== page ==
• The source I use for the delegate counts (Green Papers) is generally very well sourced. Those listed as Romney delegates in their soft count are generally either actually bound by primary results, have specifically endorsed Romney publicly (although unbound delegates can always change their minds), or are estimates based on preliminary caucus results. In the latter case, those estimates can and will change as the caucus process proceeds.

    In the case of Colorado and Wyoming, the actual number of Romney delegates coming out of the process was actually GREATER than had been estimated based on the original caucus results. As I mentioned in the post above, this is actually normal in states that have multi-stage caucus processes. Whoever is ahead in the overall total tends to over perform in the later caucus stages than would have been expected given the initial results.

    So we have three potential ways that Romney’s total actually includes people who end up voting for Paul.

    #1) Delegates elected under a false flag, claiming to support Romney in order to get elected as a delegate with a plan to only reveal their true preference at the convention. This kind of thing is very easy in the early stage of caucus processes, but as the processes move forward, you get more and more of the die-hard people associated with campaigns and local party organizations elected to the next level and this is much harder to sustain. And of course in primary states this is essentially impossible. If this happens at all, the numbers will be very small.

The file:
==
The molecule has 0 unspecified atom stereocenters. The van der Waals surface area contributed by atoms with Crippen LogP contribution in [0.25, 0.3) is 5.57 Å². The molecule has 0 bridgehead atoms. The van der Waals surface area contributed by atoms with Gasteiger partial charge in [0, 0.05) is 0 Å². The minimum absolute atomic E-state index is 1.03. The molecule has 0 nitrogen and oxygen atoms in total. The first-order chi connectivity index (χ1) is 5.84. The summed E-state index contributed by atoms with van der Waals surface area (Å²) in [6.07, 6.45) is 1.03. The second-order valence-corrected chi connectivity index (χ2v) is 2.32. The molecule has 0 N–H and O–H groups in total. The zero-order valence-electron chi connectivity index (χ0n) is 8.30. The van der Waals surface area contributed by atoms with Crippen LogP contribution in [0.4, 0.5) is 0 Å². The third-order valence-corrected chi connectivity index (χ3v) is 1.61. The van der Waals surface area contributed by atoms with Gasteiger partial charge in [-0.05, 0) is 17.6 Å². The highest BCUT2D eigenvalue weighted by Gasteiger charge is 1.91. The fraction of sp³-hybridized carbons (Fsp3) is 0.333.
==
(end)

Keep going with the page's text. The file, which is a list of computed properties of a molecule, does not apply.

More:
#2) Delegates who change their mind after being elected. Most delegates to the national convention are “bound” and required to vote for the candidate they were selected for at least for the first ballot. But many are not. (If the candidates who drop out “release” their delegates, there will be more, but that hasn’t happened yet.) If you look at the Green Papers Hard Count instead of their Soft Count, you see that at this point there are actually 280 delegates who are officially uncommitted, meaning that they are not bound in any way at the convention and can vote for whoever they want. The soft count divides most of these delegates up to the various candidates though, based on the stated preferences of these delegates, or the candidate they were elected “for”. These delegates can change their minds, but in most cases they were selected specifically because they were strong supporters of their candidates, so the chances of them changing their minds is low.

    #3) Estimates for caucus process states overestimating Romneys support. This is very possible. Paul’s strategy in general counted on being well organized in caucuses so as to take more delegates than his initial straw poll results would indicate. This may yet still happen in some states. But so far, in states that have completed their processes, Romney has actually gotten more delegates than initially expected, not less.

    Now, it is quite possible that some of the delegates listed as uncommitted even in the Green Papers soft count may be Paul delegates in the end. But there are only 28 of those at the moment.

    Also of course, defections may happen in the other direction. In 2008 the “final” delegate count at the end of the primary season was McCain 1575, Huckabee 278, Romney 271, Paul 35… with 221 undetermined. But the actual roll call vote at the convention was McCain 2343, Paul 15, Romney 2, and 20 not voting. Delegates tend to end up supporting the “winner” in the end, regardless of who they originally supported. If there was no clear winner by the convention this would of course be different. That does not appear to be the case this time though.